“If you took away the solar panels the houses themselves wouldn’t be carbon negative. They would be much lower in carbon than a typical house but they wouldn’t be carbon negative. But when you add in the requirement for the solar panels that tips it over the carbon negative scale,” Thierfelder said. 

“The objective we’ve got is that all of the houses are carbon negative enough so that at some point when it’s all finished hopefully that will account for all the hard infrastructure that’s gone into the land development, the roads and sewage system and so on.” 


WA has a mixed reputation in terms of sustainable planning requirements, and at multiple levels Witchcliffe experienced the downsides of stepping outside the mold. 

“Unfortunately when you try to do something different, even if you’re aligned with a lot of the government agencies ‘motherhood statements’ of what they’re trying to achieve, if you’re doing anything outside of the box it takes twice as long and costs twice as much. That’s our experience,” Thierfelder said. 

“A lot of times agencies are only thinking about their own little bubble and so they don’t understand that a particular requirement, say from the health department causes major issues with the water department for example. So there’s a lot negotiating you have to do and sort of finding your way through.” 


A major defining factor of the ecovillage is the intentional facilitating of communities and relationships between neighbours. 

Based on studies of group interactions and past experiences of communal living, the Ecovillage is broken up into clusters of typically between 20-25 lots and around 40-70 people.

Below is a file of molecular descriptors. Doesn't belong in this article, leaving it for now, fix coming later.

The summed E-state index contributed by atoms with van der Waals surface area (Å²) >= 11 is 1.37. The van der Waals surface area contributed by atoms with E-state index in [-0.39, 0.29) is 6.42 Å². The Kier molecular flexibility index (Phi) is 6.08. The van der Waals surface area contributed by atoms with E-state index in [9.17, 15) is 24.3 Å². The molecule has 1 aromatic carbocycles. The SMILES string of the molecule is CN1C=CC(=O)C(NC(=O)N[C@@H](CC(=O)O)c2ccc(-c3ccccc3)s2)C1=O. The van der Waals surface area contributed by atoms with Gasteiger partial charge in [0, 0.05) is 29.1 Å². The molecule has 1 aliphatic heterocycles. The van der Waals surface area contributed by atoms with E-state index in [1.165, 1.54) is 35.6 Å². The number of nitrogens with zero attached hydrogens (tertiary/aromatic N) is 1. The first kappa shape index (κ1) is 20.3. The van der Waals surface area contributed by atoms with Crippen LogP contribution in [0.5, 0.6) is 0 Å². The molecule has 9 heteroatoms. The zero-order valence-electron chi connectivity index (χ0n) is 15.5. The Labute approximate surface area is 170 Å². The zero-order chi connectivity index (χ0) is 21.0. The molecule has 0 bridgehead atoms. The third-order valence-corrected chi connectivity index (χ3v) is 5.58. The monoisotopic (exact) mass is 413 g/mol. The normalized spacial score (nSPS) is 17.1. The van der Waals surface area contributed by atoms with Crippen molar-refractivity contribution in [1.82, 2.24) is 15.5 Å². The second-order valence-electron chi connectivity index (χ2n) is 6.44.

“It actually works better if you break it down into smaller increments so that there’s actually communities within communities,”  Thierfelder said. 

“The way that those clusters will function will hopefully replicate some of the benefits that the cohousing movement has been able to achieve in terms of community formation.”  

One of the concerns was the demographic of the village would skew older due to the location and distance from occupation centres, however Thierfelder said this has not been the case, with the largest cohort being young families followed by 50-60 year old early retirees. 

With little to speak of in terms of advertising, word of Witchcliffe Ecovillage has spread primarily to types of people most likely to be interested in a project of this type. But Thierfelder said that other developers are watching closely to see if they might have missed a gap in the market that buyers are eager to see filled. 

“Hopefully now that I think we’re showing it’s commercially viable and successful, you’ll see some more developers doing similar types of projects. We’re pretty open source with our materials and if other developers want to try something similar we’re all for it,” Thierfelder said.

“I’m sure this type of project doesn’t appeal to everyone. I’m sure there’s people that would be concerned ‘what if I don’t get on with my neighbour, or I want more privacy or I’m not into all this eco stuff,’ and that’s fine.” 

“But I think there is a growing interest in decentralising some of the systems that we rely on and having some control over your water supply and your power supply and not having to worry about what’s happening in the bigger world, and connecting with nature and growing your own food so hopefully there will other developers that pick up on it and do something similar elsewhere.”

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  1. Great Work! It is amazing how sustainable you can be when it is one of the design brief requirements, and there is commitment from the developer, designer, builder and final owner. May what you are doing be taken up more broadly.